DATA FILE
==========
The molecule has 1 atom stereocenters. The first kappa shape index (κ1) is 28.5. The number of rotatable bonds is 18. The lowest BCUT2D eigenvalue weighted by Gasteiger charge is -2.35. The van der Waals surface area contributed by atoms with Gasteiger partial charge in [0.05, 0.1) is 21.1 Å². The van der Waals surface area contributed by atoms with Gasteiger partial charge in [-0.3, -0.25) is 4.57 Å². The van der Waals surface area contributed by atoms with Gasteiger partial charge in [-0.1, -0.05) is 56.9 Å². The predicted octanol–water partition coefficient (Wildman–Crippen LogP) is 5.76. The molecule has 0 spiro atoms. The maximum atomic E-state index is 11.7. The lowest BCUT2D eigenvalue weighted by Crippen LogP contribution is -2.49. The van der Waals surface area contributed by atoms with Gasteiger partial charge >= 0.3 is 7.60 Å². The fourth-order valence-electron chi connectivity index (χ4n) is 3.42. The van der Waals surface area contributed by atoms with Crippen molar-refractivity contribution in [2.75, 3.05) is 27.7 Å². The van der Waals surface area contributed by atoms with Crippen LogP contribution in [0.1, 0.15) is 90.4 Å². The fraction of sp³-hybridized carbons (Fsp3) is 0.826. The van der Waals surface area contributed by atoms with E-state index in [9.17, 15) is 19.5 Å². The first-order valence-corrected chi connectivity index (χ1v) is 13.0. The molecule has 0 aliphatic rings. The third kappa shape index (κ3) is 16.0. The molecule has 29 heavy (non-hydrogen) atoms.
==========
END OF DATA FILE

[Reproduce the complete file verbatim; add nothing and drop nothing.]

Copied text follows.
The molecule has 1 atom stereocenters. The first kappa shape index (κ1) is 28.5. The number of rotatable bonds is 18. The lowest BCUT2D eigenvalue weighted by Gasteiger charge is -2.35. The van der Waals surface area contributed by atoms with Gasteiger partial charge in [0.05, 0.1) is 21.1 Å². The van der Waals surface area contributed by atoms with Gasteiger partial charge in [-0.3, -0.25) is 4.57 Å². The van der Waals surface area contributed by atoms with Gasteiger partial charge in [-0.1, -0.05) is 56.9 Å². The predicted octanol–water partition coefficient (Wildman–Crippen LogP) is 5.76. The molecule has 0 spiro atoms. The maximum atomic E-state index is 11.7. The lowest BCUT2D eigenvalue weighted by Crippen LogP contribution is -2.49. The van der Waals surface area contributed by atoms with Gasteiger partial charge >= 0.3 is 7.60 Å². The fourth-order valence-electron chi connectivity index (χ4n) is 3.42. The van der Waals surface area contributed by atoms with Crippen molar-refractivity contribution in [2.75, 3.05) is 27.7 Å². The van der Waals surface area contributed by atoms with Crippen LogP contribution in [0.1, 0.15) is 90.4 Å². The fraction of sp³-hybridized carbons (Fsp3) is 0.826. The van der Waals surface area contributed by atoms with E-state index in [9.17, 15) is 19.5 Å². The first-order valence-corrected chi connectivity index (χ1v) is 13.0. The molecule has 0 aliphatic rings. The third kappa shape index (κ3) is 16.0. The molecule has 29 heavy (non-hydrogen) atoms.